As our study shows the current tetravalent vaccine could be effective in our geographical area for preventing all the invasive cervical carcinomas, however, the joint frequency of HPV 16/18 and its carcinogenic importance is possibly decreasing over time in our region. In addition, our study provides estimates of the important presence of other HR-HPV types – such as 31, 58, 33 and 52 – in different preneoplasic lesions. Thus, in the future the effectiveness of HPV vaccination in our geographical area and others with similar genotype distribution should be limited.

Therefore, the assessment of the distribution of HPV types associated with cervical cancer, in different geographic areas and over time, is necessary in order to apply the correct diagnostic and therapeutic measures in each region, to assess the impact of current vaccines and to guide the introduction of a new generation of them.

Weaknesses of the study

Our study presents some limitations. First, the origin of the samples from only one hospital may do hard to generalize the results to the entire population of Spain. However, this hospital is a reference centre in which patients of many districts and municipalities of the Region of Madrid are attended. Also, the results obtained in this study agree with data about population located in other Spanish regions and previously published.

Second, whereas more than 40 anogenital HPV types exist, only 20 were detected in this study. But all the HPVs genotypes usually implicated in the origin of the cervical cancer are detected.

Third, the small sample size of benign lesions and ICC affect to the study’s significance. However, the difficulty to obtain ICC cases in Spain gives value to these results. In the future, it would be of interest to obtain more cases for further studies.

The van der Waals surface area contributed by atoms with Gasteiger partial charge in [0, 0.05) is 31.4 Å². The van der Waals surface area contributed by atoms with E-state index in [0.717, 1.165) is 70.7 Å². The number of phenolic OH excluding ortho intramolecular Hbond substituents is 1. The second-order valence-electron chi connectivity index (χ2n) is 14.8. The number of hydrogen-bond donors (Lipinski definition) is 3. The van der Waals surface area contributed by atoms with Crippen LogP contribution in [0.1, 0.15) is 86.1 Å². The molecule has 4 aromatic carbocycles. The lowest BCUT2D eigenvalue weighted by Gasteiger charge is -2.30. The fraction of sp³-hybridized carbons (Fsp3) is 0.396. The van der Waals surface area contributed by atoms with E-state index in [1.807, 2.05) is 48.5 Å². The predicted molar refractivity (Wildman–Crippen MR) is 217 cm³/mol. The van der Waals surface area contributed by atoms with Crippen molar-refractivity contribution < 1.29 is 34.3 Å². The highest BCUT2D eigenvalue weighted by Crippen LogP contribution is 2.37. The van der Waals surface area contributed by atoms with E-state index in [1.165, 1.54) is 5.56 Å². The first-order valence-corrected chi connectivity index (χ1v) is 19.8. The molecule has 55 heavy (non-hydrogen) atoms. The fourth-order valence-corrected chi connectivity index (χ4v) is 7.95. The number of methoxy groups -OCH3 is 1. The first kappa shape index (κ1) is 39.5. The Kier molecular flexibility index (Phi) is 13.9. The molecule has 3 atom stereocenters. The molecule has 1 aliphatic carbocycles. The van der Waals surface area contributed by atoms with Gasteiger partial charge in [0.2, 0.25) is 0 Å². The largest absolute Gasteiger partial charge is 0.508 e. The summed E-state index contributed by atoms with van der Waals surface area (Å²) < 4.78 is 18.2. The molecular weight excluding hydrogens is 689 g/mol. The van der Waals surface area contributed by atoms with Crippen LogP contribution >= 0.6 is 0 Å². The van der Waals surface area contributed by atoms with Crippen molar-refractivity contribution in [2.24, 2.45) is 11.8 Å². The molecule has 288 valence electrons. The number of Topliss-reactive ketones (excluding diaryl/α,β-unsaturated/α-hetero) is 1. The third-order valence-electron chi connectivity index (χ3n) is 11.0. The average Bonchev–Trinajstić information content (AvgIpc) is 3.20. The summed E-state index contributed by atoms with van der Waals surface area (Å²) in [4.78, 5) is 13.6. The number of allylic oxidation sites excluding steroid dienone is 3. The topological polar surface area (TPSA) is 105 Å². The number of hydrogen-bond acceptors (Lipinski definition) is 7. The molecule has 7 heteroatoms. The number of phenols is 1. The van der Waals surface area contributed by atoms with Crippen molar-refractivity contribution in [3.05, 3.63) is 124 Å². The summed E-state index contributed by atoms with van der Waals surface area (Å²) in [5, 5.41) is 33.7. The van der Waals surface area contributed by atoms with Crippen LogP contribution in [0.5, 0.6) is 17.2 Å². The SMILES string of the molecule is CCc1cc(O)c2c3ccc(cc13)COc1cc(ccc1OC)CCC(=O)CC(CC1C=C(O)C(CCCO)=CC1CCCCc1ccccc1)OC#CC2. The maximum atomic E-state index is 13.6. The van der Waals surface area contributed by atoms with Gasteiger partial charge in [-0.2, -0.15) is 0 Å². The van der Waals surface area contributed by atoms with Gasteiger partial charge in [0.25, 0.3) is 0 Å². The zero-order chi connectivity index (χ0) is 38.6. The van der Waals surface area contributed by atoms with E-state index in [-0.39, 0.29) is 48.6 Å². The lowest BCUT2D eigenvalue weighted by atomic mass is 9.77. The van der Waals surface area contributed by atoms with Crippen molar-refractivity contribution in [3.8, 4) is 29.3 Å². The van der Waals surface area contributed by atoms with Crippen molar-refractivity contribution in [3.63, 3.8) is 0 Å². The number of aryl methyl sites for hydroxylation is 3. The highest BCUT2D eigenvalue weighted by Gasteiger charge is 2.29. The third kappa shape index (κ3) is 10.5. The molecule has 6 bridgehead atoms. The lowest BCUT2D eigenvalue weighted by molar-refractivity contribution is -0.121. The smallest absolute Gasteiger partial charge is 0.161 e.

Abbreviations

HPV: Human papillomavirus; HR-HPV: High risk of carcinogenesis HPV type; PHR-HPV: Probably high risk of carcinogenesis HPV type; LR-HPV: Low risk of carcinogenesis HPV type; ICC: Invasive cervical carcinoma; CIN: Cervical intraepithelial neoplasia.

Competing interests

The authors declare that they have non-financial competing interests.

Authors’ contributions

BGE participated in the design of the study, global data acquisition, analysis and preparation of the first draft. EMR revised critically the first and final draft, participated in the data acquisition, and conceived the design of the study, EAF conceptual and planning of the design of the study, surgical pathology data acquisition and analysis. All authors read and approved the final manuscript.

Acknowledgments

We would like to express our gratitude to Dolores Carneros for her technical assistance, to Jesús Esteban Hernández for his support to the statistical analysis and to Mrs. Rosalie Henderson Osborne (Universidad Rey Juan Carlos, Spain) for her contribution to the language revision and editorial assistance to this article.

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Pre-publication history

The pre-publication history for this paper can be accessed here:

http://www.biomedcentral.com/1471-2407/12/533/prepub